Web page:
Trillions of dollars flow across payments systems managed by Georgia companies every year.
Making a payment is an easily forgotten but necessary act — starting with the swipe of a plastic card or maybe the tap of a smartphone app — that makes Georgia a champion in the world of financial technology and a vital cog of capitalism. And leaders in Georgia want to keep it that way.
In recent years, the payments and financial technology industries have moved from relative afterthoughts to an industry at the forefront of state and local business recruiting and retention efforts. It complements other key Georgia industries, such as cyber security, telecommunications and health care information technology.
The state is working to craft university curricula to help mold the next generation of the “FinTech” workforce to help develop new technologies and services as payments move to mobile devices.
“We have become an innovation center in the United States,” said Chris Carr, Georgia’s economic development chief.
About 70 percent of the debit, credit and gift card transactions in the U.S. each year are processed by companies with major Georgia operations. It’s an industry that helps directly employ more than 40,000 people in the Peach State, according to the American Transaction Processors Coalition.
It’s also an industry with high-paying jobs other states would like to steal and a Georgia cluster that faces competition from Silicon Valley and other technology hubs, economic recruiters say.
In September, the Metro Atlanta Chamber and the American Transaction Processors Coalition formed a FinTech task force to create more high-tech jobs, attract talent and recruit companies.
In June, a trade mission to Brazil featured a visit by Gov. Nathan Deal to Cielo, a South American payment processor that the state is trying to convince to expand its U.S. operations in Georgia. The firm's U.S. subsidiary, Merchant e-Solutions, is based in California and has only a small sales team in the Atlanta area.
Georgia leaders want to woo a new innovation center and more — and perhaps even the seat of its U.S. operations — to Atlanta.
Financial technology also played a headlining role in the Governor’s High Demand Careers Initiative, a program to help adapt the state’s education system to meet the demands of industry. The payments coalition, state and local leaders also have been working with the Georgia Board of Regents to develop FinTech curricula to help cultivate software development talent at the state’s colleges.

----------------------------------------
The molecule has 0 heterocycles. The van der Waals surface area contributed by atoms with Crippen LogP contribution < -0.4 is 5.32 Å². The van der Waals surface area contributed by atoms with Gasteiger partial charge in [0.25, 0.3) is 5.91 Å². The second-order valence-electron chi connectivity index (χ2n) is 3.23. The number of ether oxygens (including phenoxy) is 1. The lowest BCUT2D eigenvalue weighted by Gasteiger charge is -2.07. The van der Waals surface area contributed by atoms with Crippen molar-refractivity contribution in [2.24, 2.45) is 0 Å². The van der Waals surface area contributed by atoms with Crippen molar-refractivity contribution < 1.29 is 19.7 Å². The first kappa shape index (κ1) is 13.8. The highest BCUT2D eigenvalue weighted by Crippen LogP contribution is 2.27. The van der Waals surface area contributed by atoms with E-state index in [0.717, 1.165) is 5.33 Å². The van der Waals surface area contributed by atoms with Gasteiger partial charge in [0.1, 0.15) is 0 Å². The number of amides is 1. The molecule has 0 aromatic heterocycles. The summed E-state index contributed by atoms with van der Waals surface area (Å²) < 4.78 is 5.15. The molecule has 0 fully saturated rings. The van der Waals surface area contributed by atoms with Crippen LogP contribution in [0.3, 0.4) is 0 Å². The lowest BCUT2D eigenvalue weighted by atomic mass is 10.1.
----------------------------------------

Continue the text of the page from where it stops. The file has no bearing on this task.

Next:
How consumers pay today — by and large with a piece of plastic — is likely to change in the years ahead as smartphones become more sophisticated and ingrained in society, and consumers do more of their buying online. That’s not to mention the potential of virtual currencies like Bitcoin.
H. West Richards, executive director of the American Transaction Processors Coalition, said trade missions and the push to create new technology curricula is all part of his organization’s strategy to keep what it has dubbed as “Transaction Alley” as the financial technology capital of the world.
In a reflection of the industry’s growing clout, Carr said one of the first economic development meetings he had when he started in his role two years ago was with the then-newly formed transaction processors coalition. Richards and his team and several key transaction processors launched the coalition in 2013 and have been drivers of the industry’s rising stature.
Carr previously served as chief of staff for U.S. Sen. Johnny Isakson, R-Ga. Isakson this year became co-chairman of the newly formed Senate Payments Innovation Caucus.
“We have one of the best kept secrets in the world and none of us want us to be a secret anymore,” Carr said.
Georgia has been a payments and banking hub for decades and the state is home to some of the largest financial technology firms in the world, including First Data, Global Payments and TSYS. NCR is a dominant ATM, cash register and travel kiosk maker.
Among the headline-grabbing recruitment efforts of the past year are Worldpay US's expansion of its Atlanta hub and NCR's planned move from Gwinnett County to a new Midtown Atlanta campus. On Wednesday, gift and prepaid debit card powerhouse InComm announced it would add 275 jobs in metro Atlanta.
InComm is a pioneer in the gift card world and started in Atlanta in 1992 as an early provider of prepaid long distance telephone cards. The company’s business has evolved and it now counts Apple and Best Buy among its more than 500 merchant clients and employs 1,800 worldwide.
InComm's headquarters in the American Cancer Society building downtown is just a few miles south of NCR's future headquarters and not far from Worldpay's U.S. hub in Atlantic Station. Worldpay recently started a FinTech incubator program at Georgia Tech's Advanced Technology Development Center.
“What we are doing right now is we are collaborating in a very special way,” Atlanta Mayor Kasim Reed said.
Hala Moddelmog, the CEO of the Metro Atlanta Chamber, said the new FinTech task force is modeled after one created to promote Atlanta as a leader in mobile communications, based off the strength of companies such as AT&T’s Atlanta-based mobility division.
“We almost always catch people off guard that almost three quarters of all transactions with credit, debit and gift cards go through this region,” she said at a FinTech panel Wednesday.
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